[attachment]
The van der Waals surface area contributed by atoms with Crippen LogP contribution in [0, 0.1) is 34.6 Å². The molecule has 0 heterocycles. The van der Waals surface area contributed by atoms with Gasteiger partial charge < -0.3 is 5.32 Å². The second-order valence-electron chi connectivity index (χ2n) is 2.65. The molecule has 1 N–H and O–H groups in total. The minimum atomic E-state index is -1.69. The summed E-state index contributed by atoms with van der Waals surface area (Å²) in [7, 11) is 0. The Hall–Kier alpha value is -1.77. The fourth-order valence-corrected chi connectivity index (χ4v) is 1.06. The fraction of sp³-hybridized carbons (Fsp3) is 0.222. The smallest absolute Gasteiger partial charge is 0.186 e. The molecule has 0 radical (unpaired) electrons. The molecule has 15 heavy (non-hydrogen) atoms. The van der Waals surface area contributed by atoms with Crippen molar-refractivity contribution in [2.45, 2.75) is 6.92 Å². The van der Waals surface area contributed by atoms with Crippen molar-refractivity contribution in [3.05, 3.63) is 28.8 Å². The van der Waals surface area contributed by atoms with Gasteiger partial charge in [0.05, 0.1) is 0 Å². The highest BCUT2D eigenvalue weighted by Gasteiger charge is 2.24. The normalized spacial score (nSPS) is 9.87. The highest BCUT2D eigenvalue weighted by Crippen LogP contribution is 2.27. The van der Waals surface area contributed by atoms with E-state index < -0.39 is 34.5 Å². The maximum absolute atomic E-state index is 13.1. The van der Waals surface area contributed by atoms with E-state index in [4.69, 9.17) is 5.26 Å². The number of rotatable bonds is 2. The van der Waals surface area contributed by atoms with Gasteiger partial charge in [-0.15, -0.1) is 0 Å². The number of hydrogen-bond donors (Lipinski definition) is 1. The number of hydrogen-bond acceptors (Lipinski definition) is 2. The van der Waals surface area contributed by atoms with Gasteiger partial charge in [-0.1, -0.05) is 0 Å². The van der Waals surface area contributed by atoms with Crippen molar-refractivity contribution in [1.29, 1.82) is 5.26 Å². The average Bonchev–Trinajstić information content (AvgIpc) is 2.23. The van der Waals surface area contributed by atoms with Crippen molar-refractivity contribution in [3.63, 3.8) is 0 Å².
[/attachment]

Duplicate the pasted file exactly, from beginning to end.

The van der Waals surface area contributed by atoms with Crippen LogP contribution in [0, 0.1) is 34.6 Å². The molecule has 0 heterocycles. The van der Waals surface area contributed by atoms with Gasteiger partial charge < -0.3 is 5.32 Å². The second-order valence-electron chi connectivity index (χ2n) is 2.65. The molecule has 1 N–H and O–H groups in total. The minimum atomic E-state index is -1.69. The summed E-state index contributed by atoms with van der Waals surface area (Å²) in [7, 11) is 0. The Hall–Kier alpha value is -1.77. The fourth-order valence-corrected chi connectivity index (χ4v) is 1.06. The fraction of sp³-hybridized carbons (Fsp3) is 0.222. The smallest absolute Gasteiger partial charge is 0.186 e. The molecule has 0 radical (unpaired) electrons. The molecule has 15 heavy (non-hydrogen) atoms. The van der Waals surface area contributed by atoms with Crippen molar-refractivity contribution in [2.45, 2.75) is 6.92 Å². The van der Waals surface area contributed by atoms with Crippen molar-refractivity contribution in [3.05, 3.63) is 28.8 Å². The van der Waals surface area contributed by atoms with Gasteiger partial charge in [0.05, 0.1) is 0 Å². The highest BCUT2D eigenvalue weighted by Gasteiger charge is 2.24. The normalized spacial score (nSPS) is 9.87. The highest BCUT2D eigenvalue weighted by Crippen LogP contribution is 2.27. The van der Waals surface area contributed by atoms with E-state index < -0.39 is 34.5 Å². The maximum absolute atomic E-state index is 13.1. The van der Waals surface area contributed by atoms with E-state index in [4.69, 9.17) is 5.26 Å². The number of rotatable bonds is 2. The van der Waals surface area contributed by atoms with Gasteiger partial charge in [-0.15, -0.1) is 0 Å². The number of hydrogen-bond donors (Lipinski definition) is 1. The number of hydrogen-bond acceptors (Lipinski definition) is 2. The van der Waals surface area contributed by atoms with Gasteiger partial charge in [-0.1, -0.05) is 0 Å². The van der Waals surface area contributed by atoms with Crippen molar-refractivity contribution in [1.29, 1.82) is 5.26 Å². The average Bonchev–Trinajstić information content (AvgIpc) is 2.23. The van der Waals surface area contributed by atoms with Crippen molar-refractivity contribution in [3.63, 3.8) is 0 Å².